Hellraiser – Puzzle Box – Walkthrough

One of the latest projects I’ve been working on was the puzzle box from Hellraiser. In uni I was working in the construction department for a month and we had to choose a personal project to be made out of wood. I chose this because of its relation to some LARP related plot that had me inspired, but I knew from the start it was going to be bloody hard to make it fit together (no matter which way it’s turned) and not have too big gaps or anything. The planning stage took a while.wpid-dsc_1059.jpg

In the end, I decided to make two separate blocks, and carve each half out of one of the blocks. The material I used was 18mm birch plywood – absolutely gorgeous ply such that I was sad I’d be painting it after!

wpid-dsc_0976.jpgThe overall size of the box had to be a multiple of 18mm so that the box could be a cube, so I decided on 8 layers = 144mm. This turned out to be a tad too big for it to look right and I cut it down a bit in the end, but the idea was sound!

So first of all I cut out 16 squares 144 x 144 of the birch ply for the two separate blocks. In order for the two to fit together, each block had to have the circle cut out of one half, so I thought it would be easier to only glue (PVA and clamp overnight) each half block together first before trying to drill the centre piece out.

wpid-dsc_0977.jpgwpid-dsc_0978.jpgCutting the circle out of half of the cube was an absolute nightmare. Using the 65mm hole saw (pictured) was the easiest way to do it but cutting through the solid block took a lot of effort and my arm was really sore from the vibrations in the end. It was slow going and the wood started smoking at various points, but in the end it worked very neatly and I cut the circular hole through two of the halves.

When I had the two halves with holes out the centre, it was time to glue the full cubes together, 1 hole half with a solid half. Again, PVA glue and clamps, making sure for a good coverage and to make sure that with lots of glue that the blocks didn’t shift and end up out of alignment.

After leaving it overnight to set, I took the clamps off and start to cut out the different sections for the puzzle box. I knew I wanted it to be a solid block rather than cutting them out individually, so getting the angles right was really important. wpid-dsc_0982.jpgThe angles on each of the cuts had to be 22.5 degrees each (so 0, 22.5, 45, 67.5, 90 etc) so that they would be the same on both sides and would ensure that the two blocks would fit together (in theory). I cut out the lines on the bandsaw, creating a jig to hold the block in position to push through the saw because I didn’t trust my steady hand. The jig just consisted of a piece of scrap ply with other scraps screwed down around the box so that it couldn’t move angled at 22.5. (As shown below).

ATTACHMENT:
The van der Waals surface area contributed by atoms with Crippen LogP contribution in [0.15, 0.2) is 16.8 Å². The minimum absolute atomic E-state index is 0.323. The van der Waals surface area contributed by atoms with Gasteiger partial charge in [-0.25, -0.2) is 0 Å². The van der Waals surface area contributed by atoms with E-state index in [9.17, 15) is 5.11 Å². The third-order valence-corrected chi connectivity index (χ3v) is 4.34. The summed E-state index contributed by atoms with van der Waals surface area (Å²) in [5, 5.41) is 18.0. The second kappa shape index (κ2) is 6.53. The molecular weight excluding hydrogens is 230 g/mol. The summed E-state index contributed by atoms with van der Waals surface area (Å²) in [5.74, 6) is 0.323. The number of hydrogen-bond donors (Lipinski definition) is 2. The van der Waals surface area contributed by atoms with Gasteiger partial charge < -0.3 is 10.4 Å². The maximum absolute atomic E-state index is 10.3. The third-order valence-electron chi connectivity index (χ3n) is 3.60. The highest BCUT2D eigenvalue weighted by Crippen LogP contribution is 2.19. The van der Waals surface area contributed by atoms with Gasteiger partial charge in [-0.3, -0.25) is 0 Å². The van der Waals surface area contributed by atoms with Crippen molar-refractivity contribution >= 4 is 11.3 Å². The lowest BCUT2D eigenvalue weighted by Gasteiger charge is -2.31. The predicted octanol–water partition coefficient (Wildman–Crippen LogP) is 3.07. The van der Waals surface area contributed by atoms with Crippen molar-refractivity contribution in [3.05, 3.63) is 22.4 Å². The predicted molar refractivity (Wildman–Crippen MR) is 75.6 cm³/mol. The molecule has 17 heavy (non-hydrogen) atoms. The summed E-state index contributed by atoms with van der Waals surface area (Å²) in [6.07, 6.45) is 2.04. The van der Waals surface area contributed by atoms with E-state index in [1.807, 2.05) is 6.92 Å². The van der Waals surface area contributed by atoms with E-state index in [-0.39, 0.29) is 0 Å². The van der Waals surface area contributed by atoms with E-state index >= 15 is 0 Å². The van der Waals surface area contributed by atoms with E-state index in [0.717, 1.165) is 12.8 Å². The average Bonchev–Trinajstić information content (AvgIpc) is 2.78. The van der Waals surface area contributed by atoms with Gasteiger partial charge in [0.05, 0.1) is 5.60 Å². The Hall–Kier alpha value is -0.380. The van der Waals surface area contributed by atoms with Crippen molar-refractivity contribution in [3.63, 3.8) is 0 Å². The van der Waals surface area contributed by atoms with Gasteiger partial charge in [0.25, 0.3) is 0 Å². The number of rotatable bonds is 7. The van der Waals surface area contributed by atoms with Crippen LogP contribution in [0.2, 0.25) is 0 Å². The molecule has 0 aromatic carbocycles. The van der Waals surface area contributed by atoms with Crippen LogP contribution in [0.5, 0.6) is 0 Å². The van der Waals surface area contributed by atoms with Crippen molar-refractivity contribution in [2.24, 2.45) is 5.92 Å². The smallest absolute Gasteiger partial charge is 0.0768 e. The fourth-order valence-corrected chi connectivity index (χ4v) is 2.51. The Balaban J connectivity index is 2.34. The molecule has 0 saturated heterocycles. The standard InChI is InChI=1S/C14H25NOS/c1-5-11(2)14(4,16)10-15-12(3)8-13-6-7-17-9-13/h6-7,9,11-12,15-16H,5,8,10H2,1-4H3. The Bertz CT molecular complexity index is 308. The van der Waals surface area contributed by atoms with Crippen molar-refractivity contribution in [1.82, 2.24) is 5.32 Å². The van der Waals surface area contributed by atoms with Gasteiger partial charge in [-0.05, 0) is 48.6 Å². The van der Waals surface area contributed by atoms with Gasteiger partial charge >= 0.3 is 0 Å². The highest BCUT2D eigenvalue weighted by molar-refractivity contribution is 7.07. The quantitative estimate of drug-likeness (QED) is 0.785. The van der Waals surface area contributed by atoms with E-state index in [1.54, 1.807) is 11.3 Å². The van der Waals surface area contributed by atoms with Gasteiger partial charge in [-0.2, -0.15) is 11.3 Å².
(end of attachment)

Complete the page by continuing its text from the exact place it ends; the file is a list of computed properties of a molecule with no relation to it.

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The two boxes would have to fit together neatly (but not too tightly) so I decided to make the cuts on opposite sides of the lines I had marked. Essentially, cutting on the scrap side of each section to minimise the gap between the two sides. This meant that the saw-blade width wouldn’t end up leaving too much of a gap between the segments. In the end, this turned out to be a bit of a curse, because the blocks ended up too tight and re-cutting them to take off a mm or so was a pain, especially considering our band-saw blade was really old and we were waiting on a new one. If I was doing it again, I’d just cut on the lines – adding paint at the end makes the gaps smaller too and I hadn’t any trouble with them when it was all painted up anyway.

As pictured below, when I’d made all of the cuts, I carefully took a chisel and snapped off the ‘waste’ segments ONLY ON THE HALF WHERE THE HOLE WAS CUT. The layers of ply made it relatively easy to snap them safely, but even then a couple of the ones I wanted to keep broke (Easy fixed with PVA and clamping overnight though!)

Then, to get rid of the waste segments joined at the centre still, I used the band saw again, making lots of little cuts to take out the waste, and then lots of little cuts to shape the inside into a circle so that the slots would fit into each other.

wpid-dsc_0985.jpgwpid-dsc_0987.jpgThen, when all the waste segments were cut out, it was time to try and fit them together… And what a pain that was.

wpid-dsc_0998.jpgIt required lots and lots of sanding with a finger belt sander and more cutting with the bandsaw, but eventually the two halves merged into one and the thing started to take shape.

As you can see, there are some gaps that are bigger than others, but as I said before, I’d do it slightly differently if I did it again, allowing for the gap rather than trying to eliminate it. In the end the paint thickened it up enough that the gaps are barely noticable anyway.